Unfortunately, it doesn’t similarly advance your game plan. Every turn that passes, Seedborn Muse brings you much closer to winning, while Glen Elendra doesn’t do anything. But Glen Elendra does make it much harder for other players to try to win and much easier for you to try to win.

They are very different cards, but for my purposes, I think I prefer Glen Elendra. I’m currently not playing it, but I think that might be a mistake, especially since I’m playing Phyrexian Metamorph and Machine God’s Effigy and both are incredible with Glen Elendra Archmage because you can copy the Archmage. Then, when the artifacts persist, they can copy something else. I’m going to keep considering it, but I’m starting with a half measure and trying the much cheaper Malevolent Hermit. I don’t know which I prefer.

Avoiding the Seedborn Muse Trap

Incidentally, I think of Biomancer’s Familiar somewhat similarly to Seedborn Muse—they’re both non-combo creatures that generate value by making Thrasios better. Both are threatening enough that I’m not surprised if someone kills them, but I think Biomancer’s Familiar has a much better chance of survival and it’s much less bad for me if it gets killed since it only costs two mana (instead of five). I’m very happy with the profit to mana to threat level ratio of Biomancer’s Familiar and would love more cards like that, but the ratio for Seedborn Muse just isn’t at a point that I’m comfortable with.

This is also in line with my general experience of tuning decks for cEDH, which is that I basically just always lower the curves of all my decks over time (which is why I suspect Hermit over Archmage is just skipping a step).

These aren’t relevant for my deck, but there are some other creatures I’ve been thinking about that are in a somewhat similar space in terms of being relatively expensive, but generically good to have in play and generically threatening, but that I think fall into a slightly better space. Namely Sheoldred, the Apocalypse and Talion, the Kindly Lord.

Sheoldred gives you a meaningful life buffer pretty quickly and meaningfully pressures the table. It doesn’t exactly threaten a win and a lot of people can safely ignore it for a while, but it disables some plays and sometimes makes games come down to life totals (at least for some players). This is another card like Glen Elendra Archmage that benefits from the fact that some players might not find it particularly problematic for them. If someone else has a Mystic Remora or The One Ring, other players might appreciate that there’s something pressuring their life total. They probably protect your Sheoldred, but they certainly won’t kill it.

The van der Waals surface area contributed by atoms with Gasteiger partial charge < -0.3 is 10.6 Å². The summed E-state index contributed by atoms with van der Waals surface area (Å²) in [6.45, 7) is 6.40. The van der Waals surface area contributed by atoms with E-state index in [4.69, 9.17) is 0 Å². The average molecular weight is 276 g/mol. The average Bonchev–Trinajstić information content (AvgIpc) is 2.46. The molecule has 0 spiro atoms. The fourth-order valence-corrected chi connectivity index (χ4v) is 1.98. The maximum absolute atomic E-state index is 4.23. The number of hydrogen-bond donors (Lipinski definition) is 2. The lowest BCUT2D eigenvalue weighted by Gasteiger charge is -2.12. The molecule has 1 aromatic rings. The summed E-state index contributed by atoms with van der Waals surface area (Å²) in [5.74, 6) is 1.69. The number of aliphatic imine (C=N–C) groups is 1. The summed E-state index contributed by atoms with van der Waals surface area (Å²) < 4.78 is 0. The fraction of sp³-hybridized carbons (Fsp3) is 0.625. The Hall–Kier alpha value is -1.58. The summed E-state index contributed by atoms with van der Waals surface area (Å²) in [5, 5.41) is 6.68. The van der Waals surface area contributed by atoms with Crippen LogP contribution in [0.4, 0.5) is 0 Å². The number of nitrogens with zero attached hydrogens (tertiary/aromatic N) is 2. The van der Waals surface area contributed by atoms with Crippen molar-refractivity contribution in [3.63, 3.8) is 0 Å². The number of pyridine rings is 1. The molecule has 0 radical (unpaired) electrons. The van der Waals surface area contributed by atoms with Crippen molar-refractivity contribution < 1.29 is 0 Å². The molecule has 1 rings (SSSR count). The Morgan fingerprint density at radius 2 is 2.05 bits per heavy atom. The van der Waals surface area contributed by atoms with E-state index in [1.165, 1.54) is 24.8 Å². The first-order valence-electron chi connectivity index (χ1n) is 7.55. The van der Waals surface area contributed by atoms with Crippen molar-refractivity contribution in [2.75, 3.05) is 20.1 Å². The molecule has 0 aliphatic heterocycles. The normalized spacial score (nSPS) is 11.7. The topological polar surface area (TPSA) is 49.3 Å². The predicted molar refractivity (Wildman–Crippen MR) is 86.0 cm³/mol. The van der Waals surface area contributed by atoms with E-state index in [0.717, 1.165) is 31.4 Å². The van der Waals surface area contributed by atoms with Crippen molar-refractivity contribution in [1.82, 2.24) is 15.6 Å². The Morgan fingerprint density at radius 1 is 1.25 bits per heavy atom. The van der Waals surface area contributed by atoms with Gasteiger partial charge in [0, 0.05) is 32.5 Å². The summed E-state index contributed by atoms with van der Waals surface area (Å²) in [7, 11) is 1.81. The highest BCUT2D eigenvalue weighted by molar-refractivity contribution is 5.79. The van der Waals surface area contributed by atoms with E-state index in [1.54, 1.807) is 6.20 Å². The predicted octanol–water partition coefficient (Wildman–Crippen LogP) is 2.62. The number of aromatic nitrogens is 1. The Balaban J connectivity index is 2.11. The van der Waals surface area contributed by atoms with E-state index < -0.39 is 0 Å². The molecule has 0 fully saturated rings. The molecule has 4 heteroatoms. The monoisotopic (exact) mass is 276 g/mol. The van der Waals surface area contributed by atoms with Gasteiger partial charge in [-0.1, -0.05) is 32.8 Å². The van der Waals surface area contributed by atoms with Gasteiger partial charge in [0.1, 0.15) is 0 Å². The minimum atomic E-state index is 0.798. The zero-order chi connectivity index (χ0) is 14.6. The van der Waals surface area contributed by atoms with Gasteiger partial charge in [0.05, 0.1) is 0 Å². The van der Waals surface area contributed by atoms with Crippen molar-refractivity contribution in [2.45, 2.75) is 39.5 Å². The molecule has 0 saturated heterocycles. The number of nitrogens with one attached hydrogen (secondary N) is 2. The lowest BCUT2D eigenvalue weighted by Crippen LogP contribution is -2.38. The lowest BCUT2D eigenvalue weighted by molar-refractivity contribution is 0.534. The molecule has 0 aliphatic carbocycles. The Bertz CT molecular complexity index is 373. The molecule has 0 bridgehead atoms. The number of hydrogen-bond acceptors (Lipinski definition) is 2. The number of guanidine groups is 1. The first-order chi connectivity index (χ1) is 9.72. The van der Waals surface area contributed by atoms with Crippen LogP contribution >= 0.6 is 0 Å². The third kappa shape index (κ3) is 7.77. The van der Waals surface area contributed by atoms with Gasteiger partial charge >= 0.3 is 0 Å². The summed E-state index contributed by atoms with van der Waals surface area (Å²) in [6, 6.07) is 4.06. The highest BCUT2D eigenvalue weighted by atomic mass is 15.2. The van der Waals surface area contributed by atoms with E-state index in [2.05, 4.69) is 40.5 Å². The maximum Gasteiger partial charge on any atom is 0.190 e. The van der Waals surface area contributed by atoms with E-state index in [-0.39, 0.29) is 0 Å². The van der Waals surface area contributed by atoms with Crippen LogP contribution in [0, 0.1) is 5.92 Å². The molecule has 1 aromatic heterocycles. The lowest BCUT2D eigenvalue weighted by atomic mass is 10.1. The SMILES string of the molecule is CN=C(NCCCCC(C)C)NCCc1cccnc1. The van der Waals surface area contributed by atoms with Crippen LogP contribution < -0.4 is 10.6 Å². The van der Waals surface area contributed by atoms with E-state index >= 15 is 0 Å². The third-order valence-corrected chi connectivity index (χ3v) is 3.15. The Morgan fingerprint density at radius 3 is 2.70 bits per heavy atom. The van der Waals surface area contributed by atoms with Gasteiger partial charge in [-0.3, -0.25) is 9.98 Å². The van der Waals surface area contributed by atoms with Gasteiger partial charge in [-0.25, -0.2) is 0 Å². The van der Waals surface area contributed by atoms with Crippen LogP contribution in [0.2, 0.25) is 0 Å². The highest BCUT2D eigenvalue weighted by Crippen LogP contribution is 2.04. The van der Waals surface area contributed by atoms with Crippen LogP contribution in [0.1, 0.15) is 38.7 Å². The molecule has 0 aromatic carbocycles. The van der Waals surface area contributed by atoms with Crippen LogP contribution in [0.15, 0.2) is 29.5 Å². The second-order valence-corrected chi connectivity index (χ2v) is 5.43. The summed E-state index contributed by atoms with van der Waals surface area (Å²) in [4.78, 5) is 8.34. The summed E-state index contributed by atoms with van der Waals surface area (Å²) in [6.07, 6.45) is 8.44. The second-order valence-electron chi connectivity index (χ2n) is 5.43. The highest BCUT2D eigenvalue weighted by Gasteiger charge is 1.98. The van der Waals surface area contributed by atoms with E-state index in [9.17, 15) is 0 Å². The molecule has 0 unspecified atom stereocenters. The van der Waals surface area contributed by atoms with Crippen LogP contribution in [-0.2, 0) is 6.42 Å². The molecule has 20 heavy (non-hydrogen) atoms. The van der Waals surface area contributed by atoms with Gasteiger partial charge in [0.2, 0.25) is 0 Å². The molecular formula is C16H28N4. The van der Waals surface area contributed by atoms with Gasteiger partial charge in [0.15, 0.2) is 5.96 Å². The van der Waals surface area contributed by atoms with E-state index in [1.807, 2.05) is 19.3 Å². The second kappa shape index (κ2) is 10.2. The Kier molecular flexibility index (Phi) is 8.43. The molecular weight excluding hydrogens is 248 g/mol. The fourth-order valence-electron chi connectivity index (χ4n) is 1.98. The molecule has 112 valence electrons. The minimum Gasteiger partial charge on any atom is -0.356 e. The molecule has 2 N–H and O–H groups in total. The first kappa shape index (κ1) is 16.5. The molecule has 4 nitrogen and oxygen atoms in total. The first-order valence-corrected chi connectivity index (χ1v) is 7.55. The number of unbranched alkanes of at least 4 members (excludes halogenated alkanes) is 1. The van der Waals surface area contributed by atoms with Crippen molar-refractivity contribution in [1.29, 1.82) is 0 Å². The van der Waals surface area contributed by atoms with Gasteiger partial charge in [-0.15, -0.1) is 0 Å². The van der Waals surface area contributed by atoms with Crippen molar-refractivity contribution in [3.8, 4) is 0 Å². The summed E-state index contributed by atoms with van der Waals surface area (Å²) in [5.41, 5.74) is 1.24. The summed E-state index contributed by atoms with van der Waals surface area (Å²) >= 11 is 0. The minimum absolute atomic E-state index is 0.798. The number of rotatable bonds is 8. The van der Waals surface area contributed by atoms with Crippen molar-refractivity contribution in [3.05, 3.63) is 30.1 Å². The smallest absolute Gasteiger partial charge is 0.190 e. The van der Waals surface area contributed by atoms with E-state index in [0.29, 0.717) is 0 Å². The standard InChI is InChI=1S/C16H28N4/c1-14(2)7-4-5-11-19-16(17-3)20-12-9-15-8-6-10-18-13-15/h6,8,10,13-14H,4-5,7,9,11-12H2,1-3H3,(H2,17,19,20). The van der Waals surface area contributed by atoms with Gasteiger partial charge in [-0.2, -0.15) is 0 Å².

I’ve talked about how I generally want to play the second most threatening thing in EDH so that my thing isn’t the thing absorbing a removal spell. In cEDH I think it’s a little less about what happens to be the most threatening thing at any given moment and more about whether something passes the “most answer” threshold. I like cards that sit just below it—I think against identical opposing hands, Sheoldred survives a lot more often than Seedborn Muse.

I have less experience with Talion in play. Specifically, I’ve played against it exactly once, and it was immediately Phyrexian Metamorph’d by another player. It generated some value before I decided I had to deal with it. I think Talion’s in a great place—slightly less threatening than Seedborn Muse, but with a payoff that benefits you more relevantly than Sheoldred (since it draws cards), and if you have a good idea of how it will be answered, you can choose a number such that someone might have to give you a card to answer it. I think Talion’s great in most decks that can cast it.

To recap/reiterate, yes, I’m suggesting that “this card is too powerful” is a strike against Seedborn Muse and that the same thing but not as good might be better, but really, I just want things that cost a little bit less mana for a little bit less impact.

I want to be very clear that this isn’t a “dies to Doom Blade” argument—this is how multiplayer is different than one-on-one. In a one-on-one game, your opponent’s removal was going to trade with one of your cards anyway, so you might as well play something that’s very punishing when they don’t have it. In multiplayer, a card that demands an answer will get one, and you’ll have traded with the table, but a card that does something good but doesn’t demand an answer might get to stay around and do something while the answer trades with someone else at the table, which is fantastic for you.

Ultimately, the jury’s still out for me on how I feel about threatening but productive four-mana creatures. I know I’m happy with them at two mana and unhappy with them at five mana. The answer likely depends on the deck, and for other players, it should also depend on how you plan on playing the game.


Sam Black (any) is a former professional Magic player, longtime Magic writer, host of the Drafting Archetypes podcast, and Twitch streamer. Sam is also a Commander Cube enthusiast, and you can find Sam’s cube list here. For anything else, find Sam on Twitter: @SamuelHBlack.